Prayer Works

Jesus exhorts us: “Truly, truly, I say to you, if you ask anything of the Father, he will give it to you in my name” (John 16:23). Because of exhortations like this across the New Testament, I have rarely waved in praying to God for my needs. Yet if I’m honest, I confess I often have little confidence that our Lord will actually answer my prayers. After years (now decades) of praying for the conversion of family and friends, a certain unhealthy indifference can set in.

The exhortations of my Pakistani friends, however, serves as a convicting reminder of the foolishness of low expectations. Wilson, as well as another Pakistani friend named Michael D’Souza, put my prayer life to shame. They fasted constantly, in ways that many American Christians might construe as unhealthy, if not naive. One Lent, Wilson’s family performed the same fast as Muslims during Ramadan, trusting our Lord’s promises regarding prayer.

They were not disappointed. In 2019, Wilson’s wife and three children arrived in the Netherlands after having obtained visas to enter as legal asylum seekers. They are now building a new life, while Wilson — who also has a visa — remains in Bangkok laboring on behalf of the rest of his family to secure the same future for them. It took many years, but our Lord answered Wilson’s prayers. When my own prayers seem to devolve into the kind of apathy so common in our cynical, anti-supernatural West, I remember what God did, and continues to do, on behalf of persecuted Catholics around the world. Sometimes we just need eyes to see and ears to listen.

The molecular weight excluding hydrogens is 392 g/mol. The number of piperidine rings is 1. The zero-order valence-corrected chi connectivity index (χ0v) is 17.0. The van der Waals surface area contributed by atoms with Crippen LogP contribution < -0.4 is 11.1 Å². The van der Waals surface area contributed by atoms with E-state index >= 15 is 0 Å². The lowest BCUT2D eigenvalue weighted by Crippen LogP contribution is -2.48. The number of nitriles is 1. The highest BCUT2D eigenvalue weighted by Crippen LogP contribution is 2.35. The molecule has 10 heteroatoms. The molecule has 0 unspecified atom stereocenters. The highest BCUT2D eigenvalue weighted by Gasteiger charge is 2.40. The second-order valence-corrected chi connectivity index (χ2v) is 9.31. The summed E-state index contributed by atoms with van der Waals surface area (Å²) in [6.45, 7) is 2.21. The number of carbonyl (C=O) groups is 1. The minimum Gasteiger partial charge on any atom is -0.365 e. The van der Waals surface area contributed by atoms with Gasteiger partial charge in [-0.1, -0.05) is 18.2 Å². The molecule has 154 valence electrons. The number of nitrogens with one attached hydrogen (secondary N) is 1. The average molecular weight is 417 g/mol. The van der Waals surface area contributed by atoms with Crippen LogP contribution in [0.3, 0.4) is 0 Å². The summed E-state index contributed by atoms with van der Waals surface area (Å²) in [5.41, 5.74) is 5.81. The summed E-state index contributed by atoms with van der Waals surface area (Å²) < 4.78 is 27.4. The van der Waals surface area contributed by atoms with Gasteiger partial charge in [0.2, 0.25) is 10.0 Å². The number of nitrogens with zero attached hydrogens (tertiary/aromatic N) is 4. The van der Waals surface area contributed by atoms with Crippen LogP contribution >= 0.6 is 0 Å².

Editor’s note: Casey Chalk’s latest book, The Persecuted: True Stories of Courageous Christians Living Their Faith in Muslim Lands, is now available as an ebook or paperback from your favorite bookseller. You can preview and purchase the book online through Sophia Institute Press.

image: Pakistani Christians demonstrating after the terrorist attacks on two Christian churches in 2015, photo via Asianet-Pakistan / Shutterstock.com

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Casey Chalk is a senior contributor at Crisis and a freelance writer. He holds a Masters in Theology from Christendom College.